Came across this at work. It puts a very good perspective on embracing all aspects of training as well as pointing out no one truly knows everything about anything...
You Don't Know What You Don't Know
“We have heard that term before, but I want to discuss it a little bit more because recently, at warriortalk, and other places, I have seen the resurgence of stuff that we dealt with many years ago. It seems as if every so often, the same people "rediscover" the things that they thought they knew.
We all recall the story of the blind men and the elephant. In various versions of the tale, a group of blind men touch an elephant to learn what it is like. Each one feels a different part, but only one part, such as the side or the tusk. They then compare notes and learn that they are in complete disagreement. The problem was that no one man, had the vision that would have allowed him to see the elephant for what it truly was.
Do we see that in the training world today? Oh you bet we do. The problem is that there are some blind men that like to wear what they have done in the past like a flag...or perhaps a billboard, in the hope of giving them more credibility over the other blind men. These guys will grab on to the elephant's tail hard (or other body part if you will) and exclaim loud and hard, "You see. I have personally grabbed this elephant therefore I, or others
who have grabbed this tail right here, like me, can tell you the truth about this animal".
And the billboards they wear coupled with the vociferocity of their message makes them almost beyond reproach. "Good heavens", their devotees would say. "How could you possibly question him....he was assigned to......"
But the sad part of it is that they do not realize that they themselves are in fact blind to the rest of the massive animal before them. The blind leading the blind.
Take for example a police SWAT shooter. The man may have been in a half dozen gunfight on SWAT operations with his team. One would say this man surely has seen the whole elephant no? He went to battle with six or seven other guys, and attacked a target when the bad guys were at a disadvantage with overwhelming force and superior weapons. Certainly a noble action, but how does that compare to the nature of entire animal? That's only one part, and as we will see, the trunk has little to do with the tail, and neither of them is indicative of what an elephant is like.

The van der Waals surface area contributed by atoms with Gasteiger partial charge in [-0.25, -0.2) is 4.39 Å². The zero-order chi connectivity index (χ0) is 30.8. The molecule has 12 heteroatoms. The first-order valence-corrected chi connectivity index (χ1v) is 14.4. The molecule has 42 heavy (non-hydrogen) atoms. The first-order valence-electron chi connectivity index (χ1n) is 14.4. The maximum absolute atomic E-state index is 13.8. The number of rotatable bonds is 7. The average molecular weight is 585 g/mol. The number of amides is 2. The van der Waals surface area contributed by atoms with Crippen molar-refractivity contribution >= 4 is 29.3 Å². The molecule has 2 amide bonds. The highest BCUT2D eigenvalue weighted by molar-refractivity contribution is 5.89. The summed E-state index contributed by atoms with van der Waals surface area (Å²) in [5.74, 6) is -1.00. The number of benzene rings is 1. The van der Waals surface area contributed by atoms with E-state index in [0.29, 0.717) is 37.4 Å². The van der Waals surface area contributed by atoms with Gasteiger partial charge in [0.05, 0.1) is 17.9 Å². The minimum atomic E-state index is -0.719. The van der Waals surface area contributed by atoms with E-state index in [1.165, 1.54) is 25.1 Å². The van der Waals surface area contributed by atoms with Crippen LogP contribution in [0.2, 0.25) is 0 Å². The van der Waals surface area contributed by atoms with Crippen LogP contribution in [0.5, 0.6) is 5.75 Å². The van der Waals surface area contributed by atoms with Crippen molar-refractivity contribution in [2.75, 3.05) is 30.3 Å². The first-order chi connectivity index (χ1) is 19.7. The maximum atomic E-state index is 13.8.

Another example is the military operator. The man may have killed 200 or more enemy soldiers while on infantry operations, or direct action assignments. Surely this man has an understanding about the elephant does he not? He assaulted a compound that had been under satellite surveillance for a week, where he knew contained exactly how many guys. The fast movers above softened it for them and they attacked the enemy and shot them to pieces. The courage of this man is beyond question, but again, what about the entire animal?
Do either one of those sound like a gunfight you might be in tonight, or during the next riot or unexpected event?
A third example is maybe that of a CCW man. He is not and was never a cop nor a soldier, but he carried a pistol and one day some bad guy tried to carjack him. He did everything wrong, but he still managed to prevail in the fight. Alright...certainly this guy has an understanding of the animal right? No...only another body part.
All three of these fictional examples are like the blind men who are very good at explaining the nature, texture, and smell of their particular experience, but all of them have only seen that, and are missing the complete image and experience.
The HRT/SWAT guy crashing a door into a fortified "crack house" has very little in common with what a lone private citizen CCW operator may have to face when dealing with a trio of gang members bent on his death. And the Delta shooter hitting a target with his team has little to do with how a trio of business owners caught behind the curfew in New Orleans, or Los Angeles need to operate to stay alive and get home. And none of them have much similarity in tactics to the lone operator in a third world country, finishing an assignment and then having to get home.
Trunks and tails, eyeballs and *****holes - they are all a part of the animal, but nobody, and I mean nobody, no matter what their background was, has been everywhere and done everything. And if they tell you that, or insinuate that, they are liars my friends.
So where does that leave us. Our goal is still to identify, study and dissect that massive beast - the elephant. Fortunately, in the land of the blind, the one-eyed man is king. And the one-eyed man has enough vision to gather all the blind men and debrief them.”